The Bureau of Competition of the Federal Trade Commission (FTC) and Antitrust Division of the Department of Justice (DOJ) jointly released a statement announcing their focus on anticompetitive conduct in U.S. labor markets during the COVID-19 pandemic. While the agencies have recognized there are many pro-competitive ways in which businesses can collaborate to address the current crisis, they have made clear that they will not tolerate anticompetitive conduct that harms workers on the front lines, including doctors, nurses, first responders, and those who work in grocery stores and pharmacies.

The agencies’ announcement puts employers, staffing companies, and recruiters on notice that their efforts to enforce the antitrust laws will not be relaxed during COVID-19 crisis. The DOJ and FTC will be on alert for firms that engage in collusion or other anticompetitive conduct that harms workers. Examples of such conduct include agreements to suppress or eliminate competition with respect to compensation, benefits, hours worked, and other terms of employment, as well as the hiring, soliciting, recruiting, or retention of payroll and non-payroll workers. The explicit inclusion of non-payroll workers shows that employers must be cognizant of potential misbehavior that could impact employees and independent contractors alike. Companies and individuals involved in hiring and recruiting of workers who engage in anticompetitive conduct may be subject to criminal and/or civil liability.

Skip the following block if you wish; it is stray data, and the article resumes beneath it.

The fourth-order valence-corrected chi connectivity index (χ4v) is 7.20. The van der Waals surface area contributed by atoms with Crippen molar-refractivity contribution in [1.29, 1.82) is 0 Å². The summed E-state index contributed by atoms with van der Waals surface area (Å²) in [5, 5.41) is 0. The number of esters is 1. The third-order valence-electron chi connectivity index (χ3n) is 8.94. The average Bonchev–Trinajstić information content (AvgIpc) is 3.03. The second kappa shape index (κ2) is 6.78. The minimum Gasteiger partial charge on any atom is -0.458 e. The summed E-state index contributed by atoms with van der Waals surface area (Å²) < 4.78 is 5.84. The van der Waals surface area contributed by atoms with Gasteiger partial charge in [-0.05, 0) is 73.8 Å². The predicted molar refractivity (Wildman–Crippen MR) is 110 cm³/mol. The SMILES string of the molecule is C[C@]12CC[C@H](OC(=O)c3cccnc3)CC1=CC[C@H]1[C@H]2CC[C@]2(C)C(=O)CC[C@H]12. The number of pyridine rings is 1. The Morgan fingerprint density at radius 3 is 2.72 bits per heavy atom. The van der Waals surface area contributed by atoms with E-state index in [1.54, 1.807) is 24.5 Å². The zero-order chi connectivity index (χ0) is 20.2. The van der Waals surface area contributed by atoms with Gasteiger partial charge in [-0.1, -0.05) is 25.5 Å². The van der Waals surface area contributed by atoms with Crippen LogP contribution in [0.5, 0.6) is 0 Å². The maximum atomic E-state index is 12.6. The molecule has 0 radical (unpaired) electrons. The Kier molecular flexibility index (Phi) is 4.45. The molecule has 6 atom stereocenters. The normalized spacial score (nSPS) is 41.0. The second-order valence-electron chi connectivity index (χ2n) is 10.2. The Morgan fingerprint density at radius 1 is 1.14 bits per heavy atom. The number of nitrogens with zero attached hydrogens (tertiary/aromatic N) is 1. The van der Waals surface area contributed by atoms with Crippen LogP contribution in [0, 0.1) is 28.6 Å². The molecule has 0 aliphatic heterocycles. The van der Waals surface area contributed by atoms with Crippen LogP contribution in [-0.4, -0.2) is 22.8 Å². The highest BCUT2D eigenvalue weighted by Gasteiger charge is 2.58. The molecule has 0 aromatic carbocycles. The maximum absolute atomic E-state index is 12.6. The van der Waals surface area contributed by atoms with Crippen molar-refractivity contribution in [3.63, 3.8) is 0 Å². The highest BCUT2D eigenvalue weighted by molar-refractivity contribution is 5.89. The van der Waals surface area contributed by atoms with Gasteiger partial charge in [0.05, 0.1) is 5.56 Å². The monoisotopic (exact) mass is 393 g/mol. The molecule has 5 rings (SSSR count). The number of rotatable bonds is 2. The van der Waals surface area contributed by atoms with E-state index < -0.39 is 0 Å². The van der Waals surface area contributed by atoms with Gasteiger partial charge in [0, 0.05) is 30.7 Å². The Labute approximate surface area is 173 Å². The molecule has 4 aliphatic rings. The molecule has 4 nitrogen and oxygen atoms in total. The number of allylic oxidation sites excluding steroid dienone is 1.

By affirming the importance of competition and mobility in the workforce, the agencies are continuing their scrutiny of employment practices which violate the antitrust laws. In recent years, wage-fixing, no-poach arrangements, and certain noncompete agreements have received enhanced scrutiny from the DOJ and FTC. 

At the same time, the DOJ and FTC recognize that there may be procompetitive collaborations between firms during COVID-19. The agencies have announced streamlined procedures to provide expedited guidance to companies who may wish to collaborate during the crisis.

Ballard Spahr’s Antitrust and Competition Group and Labor and Employment Group have experience counseling businesses in all markets regarding antitrust risk and employment practices.


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